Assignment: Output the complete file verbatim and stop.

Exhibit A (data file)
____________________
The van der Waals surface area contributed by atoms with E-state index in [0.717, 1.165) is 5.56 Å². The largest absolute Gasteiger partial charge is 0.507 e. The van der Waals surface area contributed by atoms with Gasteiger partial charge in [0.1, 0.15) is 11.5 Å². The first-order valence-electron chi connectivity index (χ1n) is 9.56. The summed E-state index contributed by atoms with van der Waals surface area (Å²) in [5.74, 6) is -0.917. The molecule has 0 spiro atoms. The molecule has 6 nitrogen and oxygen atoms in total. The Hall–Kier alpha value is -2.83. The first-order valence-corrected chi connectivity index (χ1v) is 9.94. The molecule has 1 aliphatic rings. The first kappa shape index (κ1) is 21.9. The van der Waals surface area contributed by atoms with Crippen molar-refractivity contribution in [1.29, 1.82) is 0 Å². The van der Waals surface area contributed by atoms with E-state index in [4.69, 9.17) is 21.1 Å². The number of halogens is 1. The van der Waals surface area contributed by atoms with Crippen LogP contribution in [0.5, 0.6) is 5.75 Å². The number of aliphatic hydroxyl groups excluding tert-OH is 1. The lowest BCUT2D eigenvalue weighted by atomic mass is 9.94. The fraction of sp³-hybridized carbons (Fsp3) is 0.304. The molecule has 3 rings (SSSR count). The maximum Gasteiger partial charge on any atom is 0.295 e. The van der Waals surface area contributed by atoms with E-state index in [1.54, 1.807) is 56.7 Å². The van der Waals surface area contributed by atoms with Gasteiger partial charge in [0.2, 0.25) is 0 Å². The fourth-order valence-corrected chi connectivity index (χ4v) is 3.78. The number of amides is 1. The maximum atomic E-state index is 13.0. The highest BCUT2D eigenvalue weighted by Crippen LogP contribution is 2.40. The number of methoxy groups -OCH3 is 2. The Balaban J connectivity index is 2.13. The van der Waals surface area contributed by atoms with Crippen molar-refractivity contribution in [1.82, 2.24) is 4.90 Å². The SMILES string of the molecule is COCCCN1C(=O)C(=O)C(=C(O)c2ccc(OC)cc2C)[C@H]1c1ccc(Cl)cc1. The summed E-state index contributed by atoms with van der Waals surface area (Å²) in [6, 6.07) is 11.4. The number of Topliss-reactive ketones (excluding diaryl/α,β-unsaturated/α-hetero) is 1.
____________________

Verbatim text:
The van der Waals surface area contributed by atoms with E-state index in [0.717, 1.165) is 5.56 Å². The largest absolute Gasteiger partial charge is 0.507 e. The van der Waals surface area contributed by atoms with Gasteiger partial charge in [0.1, 0.15) is 11.5 Å². The first-order valence-electron chi connectivity index (χ1n) is 9.56. The summed E-state index contributed by atoms with van der Waals surface area (Å²) in [5.74, 6) is -0.917. The molecule has 0 spiro atoms. The molecule has 6 nitrogen and oxygen atoms in total. The Hall–Kier alpha value is -2.83. The first-order valence-corrected chi connectivity index (χ1v) is 9.94. The molecule has 1 aliphatic rings. The first kappa shape index (κ1) is 21.9. The van der Waals surface area contributed by atoms with Crippen molar-refractivity contribution in [1.29, 1.82) is 0 Å². The van der Waals surface area contributed by atoms with E-state index in [4.69, 9.17) is 21.1 Å². The number of halogens is 1. The van der Waals surface area contributed by atoms with Crippen LogP contribution in [0.5, 0.6) is 5.75 Å². The number of aliphatic hydroxyl groups excluding tert-OH is 1. The lowest BCUT2D eigenvalue weighted by atomic mass is 9.94. The fraction of sp³-hybridized carbons (Fsp3) is 0.304. The molecule has 3 rings (SSSR count). The maximum Gasteiger partial charge on any atom is 0.295 e. The van der Waals surface area contributed by atoms with E-state index in [1.54, 1.807) is 56.7 Å². The van der Waals surface area contributed by atoms with Gasteiger partial charge in [0.2, 0.25) is 0 Å². The fourth-order valence-corrected chi connectivity index (χ4v) is 3.78. The number of amides is 1. The maximum atomic E-state index is 13.0. The highest BCUT2D eigenvalue weighted by Crippen LogP contribution is 2.40. The number of methoxy groups -OCH3 is 2. The Balaban J connectivity index is 2.13. The van der Waals surface area contributed by atoms with Crippen molar-refractivity contribution in [1.82, 2.24) is 4.90 Å². The SMILES string of the molecule is COCCCN1C(=O)C(=O)C(=C(O)c2ccc(OC)cc2C)[C@H]1c1ccc(Cl)cc1. The summed E-state index contributed by atoms with van der Waals surface area (Å²) in [6, 6.07) is 11.4. The number of Topliss-reactive ketones (excluding diaryl/α,β-unsaturated/α-hetero) is 1.